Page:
The narrative has the same sort of melancholy moodiness and intimacy that has become familiar to Dracula movie watchers, but I think better expressed in the prose of this story. The developing relationship between Carmilla and Laura crosses lines of intimacy at times and was probably ahead of its time, expressing a form of love that confuses Laura at times. Her friend Carmilla often drifts off into a sort of dreamy quality, sometimes worrying those who care for her because some sort of epidemic seems to be spreading, where young women weaken slowly and eventually die.

 

Blood often features in Laura's dreams about Carmilla and somehow she and her family don't question that their guest never comes down from her room until late in the afternoon.

 

I found it a very atmospheric read, though some points were a little difficult to suspend disbelief. Carmilla often deviates from normal behaviour for young women of her time, yet no one questions or demands anything of her.

 

As classic vampire fiction goes, I'm amazed that I never heard of the story before now. It's not the most action packed story I've ever read, but I think essential reading for fans of the genre.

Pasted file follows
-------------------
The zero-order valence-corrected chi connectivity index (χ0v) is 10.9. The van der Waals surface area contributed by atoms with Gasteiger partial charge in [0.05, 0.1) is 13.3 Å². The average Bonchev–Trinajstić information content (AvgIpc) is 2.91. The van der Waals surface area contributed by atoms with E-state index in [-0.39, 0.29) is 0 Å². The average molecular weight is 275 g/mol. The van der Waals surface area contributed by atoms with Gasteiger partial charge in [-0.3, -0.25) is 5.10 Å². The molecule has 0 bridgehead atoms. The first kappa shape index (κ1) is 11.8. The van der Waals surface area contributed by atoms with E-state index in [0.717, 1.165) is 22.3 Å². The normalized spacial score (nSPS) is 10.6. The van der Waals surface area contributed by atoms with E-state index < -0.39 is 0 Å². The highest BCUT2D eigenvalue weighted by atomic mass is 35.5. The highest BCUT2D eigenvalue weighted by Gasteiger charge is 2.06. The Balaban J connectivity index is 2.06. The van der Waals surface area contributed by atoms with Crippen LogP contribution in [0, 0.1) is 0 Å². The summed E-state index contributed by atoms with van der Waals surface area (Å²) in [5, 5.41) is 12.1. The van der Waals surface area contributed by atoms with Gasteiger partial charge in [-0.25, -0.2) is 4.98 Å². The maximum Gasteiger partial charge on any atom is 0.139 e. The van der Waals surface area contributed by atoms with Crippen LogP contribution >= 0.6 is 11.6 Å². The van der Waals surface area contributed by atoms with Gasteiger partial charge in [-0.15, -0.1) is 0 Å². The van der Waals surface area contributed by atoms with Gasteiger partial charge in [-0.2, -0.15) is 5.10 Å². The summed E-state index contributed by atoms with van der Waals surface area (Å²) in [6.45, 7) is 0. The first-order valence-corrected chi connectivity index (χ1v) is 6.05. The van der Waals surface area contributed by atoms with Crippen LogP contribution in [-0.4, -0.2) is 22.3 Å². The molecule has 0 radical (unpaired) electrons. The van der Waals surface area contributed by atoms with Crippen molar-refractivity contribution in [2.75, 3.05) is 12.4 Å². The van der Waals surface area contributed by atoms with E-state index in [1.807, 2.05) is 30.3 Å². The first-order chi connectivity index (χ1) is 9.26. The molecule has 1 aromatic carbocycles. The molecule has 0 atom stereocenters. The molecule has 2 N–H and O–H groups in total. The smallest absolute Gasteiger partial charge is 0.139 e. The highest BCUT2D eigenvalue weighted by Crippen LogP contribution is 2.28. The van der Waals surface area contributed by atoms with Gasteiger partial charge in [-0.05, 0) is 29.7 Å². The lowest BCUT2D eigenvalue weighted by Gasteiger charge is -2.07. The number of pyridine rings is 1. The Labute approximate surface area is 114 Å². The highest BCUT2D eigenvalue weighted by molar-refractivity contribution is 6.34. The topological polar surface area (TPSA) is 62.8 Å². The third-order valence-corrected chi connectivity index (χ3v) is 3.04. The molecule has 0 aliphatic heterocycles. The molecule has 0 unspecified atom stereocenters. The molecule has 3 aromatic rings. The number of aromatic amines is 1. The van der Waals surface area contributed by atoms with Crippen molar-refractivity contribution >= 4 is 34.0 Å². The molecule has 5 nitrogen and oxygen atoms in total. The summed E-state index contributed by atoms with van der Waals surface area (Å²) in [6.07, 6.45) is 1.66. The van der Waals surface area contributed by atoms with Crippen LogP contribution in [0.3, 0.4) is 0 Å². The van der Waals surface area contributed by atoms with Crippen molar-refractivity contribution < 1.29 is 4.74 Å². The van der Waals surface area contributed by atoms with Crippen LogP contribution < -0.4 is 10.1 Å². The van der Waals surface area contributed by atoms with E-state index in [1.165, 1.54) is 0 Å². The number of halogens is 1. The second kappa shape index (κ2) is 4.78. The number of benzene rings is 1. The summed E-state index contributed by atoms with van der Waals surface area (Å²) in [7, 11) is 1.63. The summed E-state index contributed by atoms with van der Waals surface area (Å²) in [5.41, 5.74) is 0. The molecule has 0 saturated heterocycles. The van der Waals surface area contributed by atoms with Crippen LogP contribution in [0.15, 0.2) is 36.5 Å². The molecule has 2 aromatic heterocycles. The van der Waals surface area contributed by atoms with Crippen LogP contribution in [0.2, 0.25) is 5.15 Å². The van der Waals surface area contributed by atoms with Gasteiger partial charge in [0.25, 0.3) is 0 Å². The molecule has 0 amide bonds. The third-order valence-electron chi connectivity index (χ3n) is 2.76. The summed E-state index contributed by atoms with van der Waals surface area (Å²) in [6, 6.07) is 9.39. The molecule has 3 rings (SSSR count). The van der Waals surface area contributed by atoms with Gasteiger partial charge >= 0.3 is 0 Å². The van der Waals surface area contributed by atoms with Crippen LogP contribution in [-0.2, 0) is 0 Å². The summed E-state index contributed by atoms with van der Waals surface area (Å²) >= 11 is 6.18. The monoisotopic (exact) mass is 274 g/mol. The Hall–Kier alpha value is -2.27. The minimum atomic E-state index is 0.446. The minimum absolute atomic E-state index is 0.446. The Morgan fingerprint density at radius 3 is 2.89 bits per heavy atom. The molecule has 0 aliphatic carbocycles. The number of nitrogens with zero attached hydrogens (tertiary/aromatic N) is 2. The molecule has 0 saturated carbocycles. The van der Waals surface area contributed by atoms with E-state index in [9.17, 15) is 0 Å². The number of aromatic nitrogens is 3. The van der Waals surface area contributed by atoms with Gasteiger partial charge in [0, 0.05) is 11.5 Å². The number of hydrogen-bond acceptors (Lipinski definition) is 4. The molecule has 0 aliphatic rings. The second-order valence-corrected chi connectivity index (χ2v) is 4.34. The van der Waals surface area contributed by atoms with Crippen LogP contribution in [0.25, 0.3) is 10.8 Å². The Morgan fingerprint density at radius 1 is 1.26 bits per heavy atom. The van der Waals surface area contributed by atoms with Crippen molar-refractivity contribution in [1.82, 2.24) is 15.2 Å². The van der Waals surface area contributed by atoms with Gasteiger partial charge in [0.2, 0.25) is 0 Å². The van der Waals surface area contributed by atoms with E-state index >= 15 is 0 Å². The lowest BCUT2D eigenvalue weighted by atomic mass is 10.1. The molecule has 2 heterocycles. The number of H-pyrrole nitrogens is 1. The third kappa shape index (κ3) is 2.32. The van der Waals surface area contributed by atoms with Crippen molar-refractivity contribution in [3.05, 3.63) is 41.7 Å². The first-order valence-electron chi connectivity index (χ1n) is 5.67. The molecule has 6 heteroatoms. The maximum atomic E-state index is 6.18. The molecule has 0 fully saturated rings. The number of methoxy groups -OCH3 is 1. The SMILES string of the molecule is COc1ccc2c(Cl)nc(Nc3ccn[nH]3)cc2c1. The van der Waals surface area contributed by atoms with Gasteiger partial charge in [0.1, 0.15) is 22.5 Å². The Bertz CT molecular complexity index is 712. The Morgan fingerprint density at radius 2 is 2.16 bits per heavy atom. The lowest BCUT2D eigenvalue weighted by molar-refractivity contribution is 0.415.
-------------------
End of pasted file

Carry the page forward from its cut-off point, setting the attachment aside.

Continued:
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review 2017-10-12 16:03
Carmilla by J. Sheridan LeFanu
In a Glass Darkly - Joseph Sheridan Le Fanu

This novella was hard for me to rate - I am not really a fan of short works. Carmilla was good, but it could easily have been expanded into a full length novel. It makes more sense to me to put it in the context of the collection of which it was a part, which is why I've attached it to the full Oxford Classics edition of the collection.

 

The five stories in the collection are purported to be five studies from the casebook of Dr. Hesselius, an "occult detective." Shades of Dr. Van Helsing, perhaps? I can definitely see the influences that Carmilla had on Bram Stoker - there are a lot of analogs, from Laura (Lucy Westenra) to the location of story (the Austrian state of Styria, which has a very similar feel to the Carpathian mountains of Dracula). Both vampires have transformation abilities, with Dracula being capable of transformation into a large black dog, while Carmilla transforms into a large black cat.

 

The homoeroticism between Carmilla and Laura is overt, rather than subtle. It amuses me a little, honestly, to imagine how titillated and thrilling the repressed Victorians must've found the lesbian, erotic, languid relationship between Carmilla and her victims. Don't get me wrong, this is not a graphic by any stretch of the imagination, but the overtones are impossible to miss.

 

The weird name anagramming seemed really contrived to me and I didn't get it all. Carmilla. Millarca. Mircalla.

 

Anyway, I decided that I would go ahead & buy the full collection and read it before the end of Halloween bingo. At least, that's my plan!